Dhaka experiences a hot, wet, and humid tropical climate. Under the Köppen climate classification, Dhaka has a tropical savanna climate. The city has a distinct monsoonal season, with an annual average temperature of 26 °C (79 °F) and monthly means varying between 19 °C (66 °F) in January and 29 °C (84 °F) in May. Approximately 87% of the annual average rainfall of 2,123 millimetres (83.6 inches) occurs between May and October. Increasing air and water pollution emanating from traffic congestion and industrial waste are serious problems affecting public health and the quality of life in the city.
Dhaka isn’t terribly unsafe, but as in any huge city you should keep aware of your surroundings and try not to walk around at night, especially females travelling alone. There’s a very large number of people living on next to nothing in the city, and while the vast majority are friendly there’s undoubtedly a few that would love to help you part with some of your seemingly abundant wealth. There has been a recent rash of incidents in which some foreigners have been targeted for bag snatchings while riding rickshaws. Often these have occurred at night, after 23:00. If you must be out after this time please do your best to leave your valuables at your friends’ places or hotel and you can pick them up in the morning.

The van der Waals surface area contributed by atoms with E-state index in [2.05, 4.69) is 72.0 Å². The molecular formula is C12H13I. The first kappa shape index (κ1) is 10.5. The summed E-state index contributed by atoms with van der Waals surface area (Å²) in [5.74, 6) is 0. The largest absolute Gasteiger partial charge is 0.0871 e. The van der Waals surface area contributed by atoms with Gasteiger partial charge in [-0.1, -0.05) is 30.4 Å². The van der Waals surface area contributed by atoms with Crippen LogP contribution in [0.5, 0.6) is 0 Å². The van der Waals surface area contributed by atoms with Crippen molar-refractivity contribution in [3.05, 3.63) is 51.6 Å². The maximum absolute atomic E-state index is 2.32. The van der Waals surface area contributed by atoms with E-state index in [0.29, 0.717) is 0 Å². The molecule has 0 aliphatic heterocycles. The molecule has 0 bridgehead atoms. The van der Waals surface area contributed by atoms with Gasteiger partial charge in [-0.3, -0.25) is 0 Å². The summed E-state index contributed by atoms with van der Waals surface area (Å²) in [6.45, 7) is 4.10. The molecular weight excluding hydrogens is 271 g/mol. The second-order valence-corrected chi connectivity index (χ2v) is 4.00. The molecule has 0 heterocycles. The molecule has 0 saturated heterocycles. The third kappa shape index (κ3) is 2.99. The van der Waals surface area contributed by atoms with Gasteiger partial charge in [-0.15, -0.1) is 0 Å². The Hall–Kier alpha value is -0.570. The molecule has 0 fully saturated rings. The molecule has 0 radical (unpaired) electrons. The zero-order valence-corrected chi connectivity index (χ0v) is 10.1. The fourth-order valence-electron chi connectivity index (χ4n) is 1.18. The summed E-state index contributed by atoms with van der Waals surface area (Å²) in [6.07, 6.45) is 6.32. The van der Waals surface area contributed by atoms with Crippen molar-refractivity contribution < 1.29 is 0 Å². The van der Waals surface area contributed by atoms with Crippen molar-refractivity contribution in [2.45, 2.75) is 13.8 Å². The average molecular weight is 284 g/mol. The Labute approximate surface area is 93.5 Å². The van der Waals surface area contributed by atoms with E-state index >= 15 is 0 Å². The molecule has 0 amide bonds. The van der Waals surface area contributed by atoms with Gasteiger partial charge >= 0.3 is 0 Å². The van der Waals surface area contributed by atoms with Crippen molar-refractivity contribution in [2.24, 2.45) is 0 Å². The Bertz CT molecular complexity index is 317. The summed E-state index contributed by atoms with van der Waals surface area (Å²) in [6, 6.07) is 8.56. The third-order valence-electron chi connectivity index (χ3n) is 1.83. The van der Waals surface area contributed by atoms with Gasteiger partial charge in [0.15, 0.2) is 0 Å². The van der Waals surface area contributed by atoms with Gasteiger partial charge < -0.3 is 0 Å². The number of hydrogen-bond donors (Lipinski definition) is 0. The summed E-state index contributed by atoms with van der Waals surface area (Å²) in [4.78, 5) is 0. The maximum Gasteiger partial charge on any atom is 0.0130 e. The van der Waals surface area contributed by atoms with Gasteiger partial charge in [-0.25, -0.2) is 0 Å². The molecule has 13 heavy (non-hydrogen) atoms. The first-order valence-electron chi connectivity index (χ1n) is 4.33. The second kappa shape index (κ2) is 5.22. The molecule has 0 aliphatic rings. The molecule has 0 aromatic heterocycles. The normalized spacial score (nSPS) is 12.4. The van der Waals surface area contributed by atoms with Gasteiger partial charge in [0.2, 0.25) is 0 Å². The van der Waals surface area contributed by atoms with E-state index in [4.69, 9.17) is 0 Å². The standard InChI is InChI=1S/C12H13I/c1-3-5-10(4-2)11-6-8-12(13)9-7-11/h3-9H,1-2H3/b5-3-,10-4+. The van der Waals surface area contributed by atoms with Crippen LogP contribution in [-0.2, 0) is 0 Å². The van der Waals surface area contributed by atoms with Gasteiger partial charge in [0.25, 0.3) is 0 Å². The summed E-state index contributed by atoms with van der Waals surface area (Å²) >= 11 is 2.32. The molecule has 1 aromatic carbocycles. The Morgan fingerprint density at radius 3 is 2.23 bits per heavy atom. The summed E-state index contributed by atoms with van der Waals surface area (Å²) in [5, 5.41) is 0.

Dhaka is largest economic centre in Bangladesh. It is one of the twin hubs of the Bangladesh financial industry. The city is the seat the Bangladesh Bank and the Dhaka Stock Exchange. The city’s diverse economy registered a gross municipal product of US$85 billion in 2008. Dhaka is one of the fastest growing startup hubs in the world. It has one of the largest concentrations of multinational companies in South Asia. The main commercial areas of the city are Motijheel, Dilkusha, Kawran Bazar, Gulshan, Mohakhali and Banani. The city has a growing middle class, driving the market for modern consumer and luxury goods. Restaurants, shopping malls and hotels continue to serve as vital elements in the city’s economy.